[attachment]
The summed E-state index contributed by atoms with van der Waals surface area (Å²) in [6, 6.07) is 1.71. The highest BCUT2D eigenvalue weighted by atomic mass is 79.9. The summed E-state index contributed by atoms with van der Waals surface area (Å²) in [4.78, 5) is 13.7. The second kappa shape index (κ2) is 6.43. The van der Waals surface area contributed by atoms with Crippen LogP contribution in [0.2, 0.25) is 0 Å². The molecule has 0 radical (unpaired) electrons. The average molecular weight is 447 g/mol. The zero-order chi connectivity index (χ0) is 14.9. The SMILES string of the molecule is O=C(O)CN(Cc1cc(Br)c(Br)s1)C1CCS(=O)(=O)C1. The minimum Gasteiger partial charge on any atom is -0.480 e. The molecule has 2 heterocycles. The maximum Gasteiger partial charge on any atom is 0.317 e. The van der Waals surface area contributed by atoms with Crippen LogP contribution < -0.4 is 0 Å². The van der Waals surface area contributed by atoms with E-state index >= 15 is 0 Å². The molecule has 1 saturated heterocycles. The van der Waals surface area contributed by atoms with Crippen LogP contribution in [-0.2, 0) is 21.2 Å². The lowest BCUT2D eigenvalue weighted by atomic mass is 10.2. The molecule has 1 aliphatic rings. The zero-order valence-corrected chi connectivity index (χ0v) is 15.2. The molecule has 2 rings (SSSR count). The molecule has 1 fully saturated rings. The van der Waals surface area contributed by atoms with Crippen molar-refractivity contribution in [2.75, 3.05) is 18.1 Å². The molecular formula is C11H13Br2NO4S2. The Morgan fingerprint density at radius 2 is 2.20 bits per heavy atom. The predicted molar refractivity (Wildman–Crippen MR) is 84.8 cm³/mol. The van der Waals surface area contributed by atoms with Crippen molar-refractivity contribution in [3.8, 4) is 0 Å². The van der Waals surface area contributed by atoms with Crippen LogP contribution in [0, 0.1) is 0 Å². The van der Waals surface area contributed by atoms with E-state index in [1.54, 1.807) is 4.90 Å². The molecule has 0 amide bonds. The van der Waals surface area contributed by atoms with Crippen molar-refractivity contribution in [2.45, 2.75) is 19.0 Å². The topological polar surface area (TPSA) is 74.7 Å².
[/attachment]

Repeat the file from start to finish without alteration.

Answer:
The summed E-state index contributed by atoms with van der Waals surface area (Å²) in [6, 6.07) is 1.71. The highest BCUT2D eigenvalue weighted by atomic mass is 79.9. The summed E-state index contributed by atoms with van der Waals surface area (Å²) in [4.78, 5) is 13.7. The second kappa shape index (κ2) is 6.43. The van der Waals surface area contributed by atoms with Crippen LogP contribution in [0.2, 0.25) is 0 Å². The molecule has 0 radical (unpaired) electrons. The average molecular weight is 447 g/mol. The zero-order chi connectivity index (χ0) is 14.9. The SMILES string of the molecule is O=C(O)CN(Cc1cc(Br)c(Br)s1)C1CCS(=O)(=O)C1. The minimum Gasteiger partial charge on any atom is -0.480 e. The molecule has 2 heterocycles. The maximum Gasteiger partial charge on any atom is 0.317 e. The van der Waals surface area contributed by atoms with Crippen LogP contribution < -0.4 is 0 Å². The van der Waals surface area contributed by atoms with E-state index >= 15 is 0 Å². The molecule has 1 saturated heterocycles. The van der Waals surface area contributed by atoms with Crippen LogP contribution in [-0.2, 0) is 21.2 Å². The lowest BCUT2D eigenvalue weighted by atomic mass is 10.2. The molecule has 1 aliphatic rings. The zero-order valence-corrected chi connectivity index (χ0v) is 15.2. The molecule has 2 rings (SSSR count). The molecule has 1 fully saturated rings. The van der Waals surface area contributed by atoms with Crippen molar-refractivity contribution in [2.75, 3.05) is 18.1 Å². The molecular formula is C11H13Br2NO4S2. The Morgan fingerprint density at radius 2 is 2.20 bits per heavy atom. The predicted molar refractivity (Wildman–Crippen MR) is 84.8 cm³/mol. The van der Waals surface area contributed by atoms with Crippen molar-refractivity contribution in [3.8, 4) is 0 Å². The van der Waals surface area contributed by atoms with Crippen LogP contribution in [0, 0.1) is 0 Å². The van der Waals surface area contributed by atoms with E-state index in [1.54, 1.807) is 4.90 Å². The molecule has 0 amide bonds. The van der Waals surface area contributed by atoms with Crippen molar-refractivity contribution in [2.45, 2.75) is 19.0 Å². The topological polar surface area (TPSA) is 74.7 Å².